It is legal to possess up to 2 ounces of pot, for smoking in your own home in D.C., but illegal to smoke in public. (Approximately 5000 joints have been rolled, and will be given away on Inauguration Day in D.C. (WTOP/Neal Augenstein)
Under D.C.'s Initiative 71 it is legal to possess under 2 ounces of marijuana, to grow it, and to give it away, but not to sell it. (WTOP/Neal Augenstein)
FILE PHOTO —  "They are drug deals gone bad, basically," Montgomery County State's Attorney John McCarthy said during a press conference Tuesday, April 10, 2018. (WTOP/Neal Augenstein, File)
Organizers say this is not a protest against President-Elect Donald Trump, who has said he favors states' abilities to legislate pot. (WTOP/Neal Augenstein)

WASHINGTON — The joints have been rolled, counted and bagged — all 5,000 of them. And local supporters of national marijuana legalization say come and get it.

DCMJ, the group that worked to legalize marijuana in the District, plans to give away the joints Friday morning for the inauguration.

“There’s hundreds of thousands of tourists coming to town, and they think D.C. is fully legal. But they can’t actually legally procure the cannabis,” said Nikolas Schiller, co-founder of DCMJ.

In the District, it is legal to possess 2 ounces or less of marijuana, and it’s legal to grow it. But it’s not legal to sell marijuana for recreational use.

Schiller said that’s where President Donald Trump could come in.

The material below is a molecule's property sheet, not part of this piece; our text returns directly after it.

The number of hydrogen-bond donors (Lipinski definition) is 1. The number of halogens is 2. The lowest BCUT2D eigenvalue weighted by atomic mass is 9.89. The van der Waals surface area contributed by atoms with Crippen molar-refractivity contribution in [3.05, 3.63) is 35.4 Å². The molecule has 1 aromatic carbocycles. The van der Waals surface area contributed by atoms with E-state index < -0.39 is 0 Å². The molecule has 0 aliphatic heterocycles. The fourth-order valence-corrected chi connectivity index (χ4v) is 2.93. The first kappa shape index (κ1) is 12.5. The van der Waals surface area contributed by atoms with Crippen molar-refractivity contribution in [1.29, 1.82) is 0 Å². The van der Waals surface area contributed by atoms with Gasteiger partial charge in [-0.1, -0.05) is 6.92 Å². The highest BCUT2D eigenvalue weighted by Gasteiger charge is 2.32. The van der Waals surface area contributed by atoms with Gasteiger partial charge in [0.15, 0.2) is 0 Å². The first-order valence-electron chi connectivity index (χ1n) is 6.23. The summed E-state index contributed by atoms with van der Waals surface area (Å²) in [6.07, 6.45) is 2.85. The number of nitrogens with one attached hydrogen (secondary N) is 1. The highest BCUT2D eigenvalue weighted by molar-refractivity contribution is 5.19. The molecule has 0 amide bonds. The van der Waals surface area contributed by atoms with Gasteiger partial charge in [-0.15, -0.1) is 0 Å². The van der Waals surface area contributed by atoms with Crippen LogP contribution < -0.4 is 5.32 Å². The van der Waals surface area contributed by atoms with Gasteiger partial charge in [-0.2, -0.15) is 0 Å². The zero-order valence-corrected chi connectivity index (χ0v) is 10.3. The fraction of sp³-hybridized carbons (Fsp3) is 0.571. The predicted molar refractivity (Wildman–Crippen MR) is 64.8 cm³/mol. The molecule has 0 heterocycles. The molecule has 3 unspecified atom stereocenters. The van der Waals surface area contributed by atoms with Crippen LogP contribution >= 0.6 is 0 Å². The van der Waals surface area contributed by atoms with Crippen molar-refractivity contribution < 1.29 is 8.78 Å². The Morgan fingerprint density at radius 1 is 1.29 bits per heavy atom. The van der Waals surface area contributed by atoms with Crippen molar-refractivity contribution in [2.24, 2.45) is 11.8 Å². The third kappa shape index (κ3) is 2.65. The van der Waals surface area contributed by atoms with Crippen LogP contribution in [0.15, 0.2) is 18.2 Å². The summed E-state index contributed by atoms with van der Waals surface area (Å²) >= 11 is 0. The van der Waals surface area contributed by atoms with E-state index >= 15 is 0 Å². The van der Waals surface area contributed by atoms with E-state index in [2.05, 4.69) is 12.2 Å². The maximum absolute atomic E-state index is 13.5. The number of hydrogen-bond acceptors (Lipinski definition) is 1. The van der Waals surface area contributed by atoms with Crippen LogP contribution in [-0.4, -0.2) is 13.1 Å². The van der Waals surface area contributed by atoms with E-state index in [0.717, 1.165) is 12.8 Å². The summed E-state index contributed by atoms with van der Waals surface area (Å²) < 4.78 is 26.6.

“We believe he can make America great again by allowing Americans to grow what George Washington once grew, which was cannabis,” he said.

Schiller’s group, and others in the D.C. Cannabis Coalition, are urging federal legalization of marijuana.

Friday morning, starting at 8 a.m., on the northwest corner of Dupont Circle, the group will hand out the joints.

“We’re checking IDs, because the law in the District of Columbia only allows adults, 21 or older, to possess cannabis,” said Schiller.

Some in Schiller’s group will be marching to Trump’s inaugural events, with the hopes that marijuana wafting over the festivities might catch the new president’s attention.

“Some people might choose to walk home and watch the inauguration on their television, some might choose to walk down to the National Mall, and light it up at 4 minutes and 20 seconds into President Trump’s speech,” said Schiller.

Smoking marijuana in public is illegal in D.C. And it’s also prohibited on federal property, including national parks and the National Mall.

However, Schiller and group co-founder Adam Eidinger believe smoking in public during the inauguration would be an appropriate act of civil disobedience.

“We’re telling people if they choose to consume cannabis in a public space, that they’re actually risking arrest,” said Schiller.

Schiller and Eidinger said the marijuana giveaway is not a protest against Donald Trump, who has supported states’ rights to choose how to legislate the drug.

“Unfortunately, the District of Columbia is not a state, so we don’t have any clarity over what’s going to happen in the next four years,” he said.

Copyright © 2019 The Associated Press. All rights reserved. This material may not be published, broadcast, written or redistributed.